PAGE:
Something was wrong.
It was quiet.
No fans producing background noise.
No sound of someone flipping over in the bed down the hall, no sound of a hard-backed turtle toy bumping into the wall as someone shifted the sheet.
It was unnerving.
As I tried to make myself sleep, I kept thinking about my two oldest children, Rex and Bobo (special names for them), away at camp for the first time.
Were they going to fall out of their bunk beds?
Were they going whizz in said bunk bed?
Were they going to wake up disoriented in the middle of the night, wonder where they were? Would they cry out for me?
Would their counselor know how to comfort them?
Yeah, and let’s talk about this “counselor” guy anyway.
Who is this child who happens to be taller than me? He looks like a eight year old, with his adorable sprinkle of freckles and quick smile. I bet he hopes he’s setting my fears to rest with that confident conversation and quick demonstration of kind authority, but he can’t do that while looking like a boy dressed in his father’s business suit. How can I entrust my children to this baby? His brain isn’t even fully developed yet!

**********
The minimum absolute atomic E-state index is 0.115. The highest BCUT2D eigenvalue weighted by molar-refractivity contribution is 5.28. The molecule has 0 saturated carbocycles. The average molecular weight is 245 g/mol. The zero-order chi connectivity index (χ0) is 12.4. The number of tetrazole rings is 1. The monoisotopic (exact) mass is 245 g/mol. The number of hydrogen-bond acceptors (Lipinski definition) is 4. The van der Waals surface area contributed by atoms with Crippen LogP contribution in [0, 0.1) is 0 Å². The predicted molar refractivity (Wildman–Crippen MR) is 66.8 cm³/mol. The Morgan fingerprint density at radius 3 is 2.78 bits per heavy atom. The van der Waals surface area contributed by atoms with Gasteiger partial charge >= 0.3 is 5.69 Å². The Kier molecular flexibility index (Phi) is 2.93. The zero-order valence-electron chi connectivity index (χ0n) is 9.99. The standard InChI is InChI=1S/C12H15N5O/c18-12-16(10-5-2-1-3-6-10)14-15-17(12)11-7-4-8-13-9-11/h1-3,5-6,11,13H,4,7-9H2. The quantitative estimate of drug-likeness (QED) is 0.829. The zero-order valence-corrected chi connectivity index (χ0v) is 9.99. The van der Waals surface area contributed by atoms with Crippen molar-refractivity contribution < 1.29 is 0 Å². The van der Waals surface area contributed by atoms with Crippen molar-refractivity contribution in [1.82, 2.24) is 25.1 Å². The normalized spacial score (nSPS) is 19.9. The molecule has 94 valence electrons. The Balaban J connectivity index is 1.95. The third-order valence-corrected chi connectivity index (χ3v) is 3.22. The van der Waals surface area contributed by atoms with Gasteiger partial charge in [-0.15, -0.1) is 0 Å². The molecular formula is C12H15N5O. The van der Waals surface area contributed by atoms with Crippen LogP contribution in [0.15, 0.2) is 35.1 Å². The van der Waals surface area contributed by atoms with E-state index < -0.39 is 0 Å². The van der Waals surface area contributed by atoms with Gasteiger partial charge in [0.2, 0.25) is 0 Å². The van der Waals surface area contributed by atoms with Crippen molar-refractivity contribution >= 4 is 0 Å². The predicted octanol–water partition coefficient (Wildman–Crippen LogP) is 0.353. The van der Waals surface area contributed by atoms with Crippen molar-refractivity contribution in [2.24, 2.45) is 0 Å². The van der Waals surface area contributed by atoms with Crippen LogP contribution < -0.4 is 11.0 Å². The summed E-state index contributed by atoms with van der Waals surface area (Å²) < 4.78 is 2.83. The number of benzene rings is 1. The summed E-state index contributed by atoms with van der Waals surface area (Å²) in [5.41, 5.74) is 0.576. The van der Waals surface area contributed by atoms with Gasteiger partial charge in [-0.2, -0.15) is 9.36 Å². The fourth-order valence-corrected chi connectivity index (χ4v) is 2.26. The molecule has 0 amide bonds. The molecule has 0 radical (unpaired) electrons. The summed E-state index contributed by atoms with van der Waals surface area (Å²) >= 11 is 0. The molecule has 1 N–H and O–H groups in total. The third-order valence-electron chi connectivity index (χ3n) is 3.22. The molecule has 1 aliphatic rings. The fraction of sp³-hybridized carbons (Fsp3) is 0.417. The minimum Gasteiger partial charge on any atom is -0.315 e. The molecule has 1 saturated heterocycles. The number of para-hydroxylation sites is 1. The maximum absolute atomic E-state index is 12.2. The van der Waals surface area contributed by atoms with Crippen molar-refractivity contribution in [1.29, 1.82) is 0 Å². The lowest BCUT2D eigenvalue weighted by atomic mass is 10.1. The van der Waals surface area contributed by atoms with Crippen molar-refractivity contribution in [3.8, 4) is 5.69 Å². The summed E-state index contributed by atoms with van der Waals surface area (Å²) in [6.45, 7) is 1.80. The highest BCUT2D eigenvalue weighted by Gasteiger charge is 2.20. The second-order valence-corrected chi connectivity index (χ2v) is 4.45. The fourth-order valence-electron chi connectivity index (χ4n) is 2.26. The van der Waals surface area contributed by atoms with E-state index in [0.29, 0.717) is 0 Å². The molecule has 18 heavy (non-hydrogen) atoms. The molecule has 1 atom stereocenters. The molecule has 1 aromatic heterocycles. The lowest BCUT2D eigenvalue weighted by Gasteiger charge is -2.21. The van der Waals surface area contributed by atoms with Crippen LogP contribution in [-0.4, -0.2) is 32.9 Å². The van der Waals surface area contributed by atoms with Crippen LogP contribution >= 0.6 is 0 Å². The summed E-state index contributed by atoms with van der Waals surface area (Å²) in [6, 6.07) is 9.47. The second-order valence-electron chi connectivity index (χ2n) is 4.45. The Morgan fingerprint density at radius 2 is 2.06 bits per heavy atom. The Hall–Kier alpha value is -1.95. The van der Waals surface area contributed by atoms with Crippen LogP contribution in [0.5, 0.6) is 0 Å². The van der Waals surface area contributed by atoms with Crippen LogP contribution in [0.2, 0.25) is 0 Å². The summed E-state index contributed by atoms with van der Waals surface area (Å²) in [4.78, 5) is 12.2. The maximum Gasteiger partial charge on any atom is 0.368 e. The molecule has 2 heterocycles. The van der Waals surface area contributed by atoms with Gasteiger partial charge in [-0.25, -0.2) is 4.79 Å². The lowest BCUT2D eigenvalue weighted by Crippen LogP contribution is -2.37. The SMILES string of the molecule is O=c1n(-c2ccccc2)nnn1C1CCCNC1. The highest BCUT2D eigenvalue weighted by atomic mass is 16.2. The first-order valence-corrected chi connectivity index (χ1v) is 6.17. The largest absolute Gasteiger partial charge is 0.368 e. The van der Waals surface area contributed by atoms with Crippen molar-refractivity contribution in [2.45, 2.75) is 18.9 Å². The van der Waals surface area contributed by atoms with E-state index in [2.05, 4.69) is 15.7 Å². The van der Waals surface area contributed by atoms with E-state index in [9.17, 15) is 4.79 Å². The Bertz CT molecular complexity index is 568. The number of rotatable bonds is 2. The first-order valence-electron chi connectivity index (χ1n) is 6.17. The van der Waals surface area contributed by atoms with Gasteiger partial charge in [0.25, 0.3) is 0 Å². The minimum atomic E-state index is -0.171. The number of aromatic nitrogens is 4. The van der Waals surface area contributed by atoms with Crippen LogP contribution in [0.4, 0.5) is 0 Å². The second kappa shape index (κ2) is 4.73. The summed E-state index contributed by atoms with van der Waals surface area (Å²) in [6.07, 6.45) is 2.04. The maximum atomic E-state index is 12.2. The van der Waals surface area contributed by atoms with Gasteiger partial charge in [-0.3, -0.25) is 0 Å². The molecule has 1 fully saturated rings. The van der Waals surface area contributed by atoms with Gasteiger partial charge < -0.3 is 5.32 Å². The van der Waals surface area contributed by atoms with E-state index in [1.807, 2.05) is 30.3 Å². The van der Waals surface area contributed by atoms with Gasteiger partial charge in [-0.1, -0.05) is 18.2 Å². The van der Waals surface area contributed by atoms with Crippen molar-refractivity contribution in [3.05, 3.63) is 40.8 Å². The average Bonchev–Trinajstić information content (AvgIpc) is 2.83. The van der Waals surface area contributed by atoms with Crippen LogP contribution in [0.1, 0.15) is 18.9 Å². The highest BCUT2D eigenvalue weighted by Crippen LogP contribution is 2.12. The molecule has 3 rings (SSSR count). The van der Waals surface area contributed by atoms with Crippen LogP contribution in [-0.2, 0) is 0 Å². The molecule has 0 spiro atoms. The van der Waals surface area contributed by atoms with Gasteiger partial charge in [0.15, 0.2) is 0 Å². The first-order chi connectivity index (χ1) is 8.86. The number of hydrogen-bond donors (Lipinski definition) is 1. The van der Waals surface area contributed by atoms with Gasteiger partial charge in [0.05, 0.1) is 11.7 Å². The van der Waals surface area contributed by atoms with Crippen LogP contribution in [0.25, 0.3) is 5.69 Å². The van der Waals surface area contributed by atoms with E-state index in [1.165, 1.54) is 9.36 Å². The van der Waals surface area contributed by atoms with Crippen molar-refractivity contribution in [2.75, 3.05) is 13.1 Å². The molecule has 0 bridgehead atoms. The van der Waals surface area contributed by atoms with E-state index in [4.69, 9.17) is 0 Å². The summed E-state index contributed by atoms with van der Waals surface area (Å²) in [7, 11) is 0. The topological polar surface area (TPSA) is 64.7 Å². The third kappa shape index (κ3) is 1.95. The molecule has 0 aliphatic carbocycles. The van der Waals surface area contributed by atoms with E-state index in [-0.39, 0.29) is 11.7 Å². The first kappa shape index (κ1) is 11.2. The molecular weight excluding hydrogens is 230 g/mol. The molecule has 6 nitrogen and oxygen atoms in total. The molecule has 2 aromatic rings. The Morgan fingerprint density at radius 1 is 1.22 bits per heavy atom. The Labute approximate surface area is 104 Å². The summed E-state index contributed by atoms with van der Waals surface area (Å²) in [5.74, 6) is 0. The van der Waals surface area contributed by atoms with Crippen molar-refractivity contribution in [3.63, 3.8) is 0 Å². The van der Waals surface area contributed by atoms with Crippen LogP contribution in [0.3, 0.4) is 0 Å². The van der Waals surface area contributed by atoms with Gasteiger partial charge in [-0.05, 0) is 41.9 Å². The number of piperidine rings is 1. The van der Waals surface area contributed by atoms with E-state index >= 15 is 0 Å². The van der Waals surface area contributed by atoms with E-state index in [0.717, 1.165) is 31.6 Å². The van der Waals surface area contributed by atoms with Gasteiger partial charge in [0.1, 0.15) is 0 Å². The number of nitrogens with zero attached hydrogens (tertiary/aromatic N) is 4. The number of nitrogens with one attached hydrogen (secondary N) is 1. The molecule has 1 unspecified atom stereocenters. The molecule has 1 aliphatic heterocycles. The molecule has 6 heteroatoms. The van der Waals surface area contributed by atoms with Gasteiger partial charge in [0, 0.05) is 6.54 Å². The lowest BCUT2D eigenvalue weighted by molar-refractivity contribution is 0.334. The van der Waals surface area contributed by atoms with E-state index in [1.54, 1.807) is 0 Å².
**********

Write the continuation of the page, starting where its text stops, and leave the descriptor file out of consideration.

This is all coming from a person who attended or worked at camps from the age of 9-25.
When I look back at who I was while I worked at camp, I am forced to concede that my boys are probably going to be fine while they’re away over the next few days. The people I worked with at camp were some of the most dedicated, creative, passionate people I’ve ever known. They bent over backwards and literally drove through fire to make camp a spectacular event for each child there.
[I mean it when I say fire. For some reason we thought it would be a great idea and dramatic entrance to a skit to have someone zoom a motorcycle through a line of fire, skid to a stop, and have the passenger, sans helmet, jump off the back. Let’s just say there were a lot of guardian angels flying around that summer.]
That’s the other thing I am quick to forget…
It isn’t only humans at work at camp. God is at work too.
So while I reorganize and try to distract myself from worrying they’ll come home covered in mosquito-bite welts, God reveals more of Himself, draws them closer, independent of the guidance my husband and I provide at home. And this is one of my greatest prayers and desires: that my children would invest in and cultivate their own dynamic relationships with God, independent of my own faith.
Camp is a great way to take that first step of releasing them to do this.
Even if it keeps me awake every night all week.
I’d love to hear some favorite memories of your experience with camp. Do you have any coping suggestions for the mom of some first-timers? How did you and your kids handle it?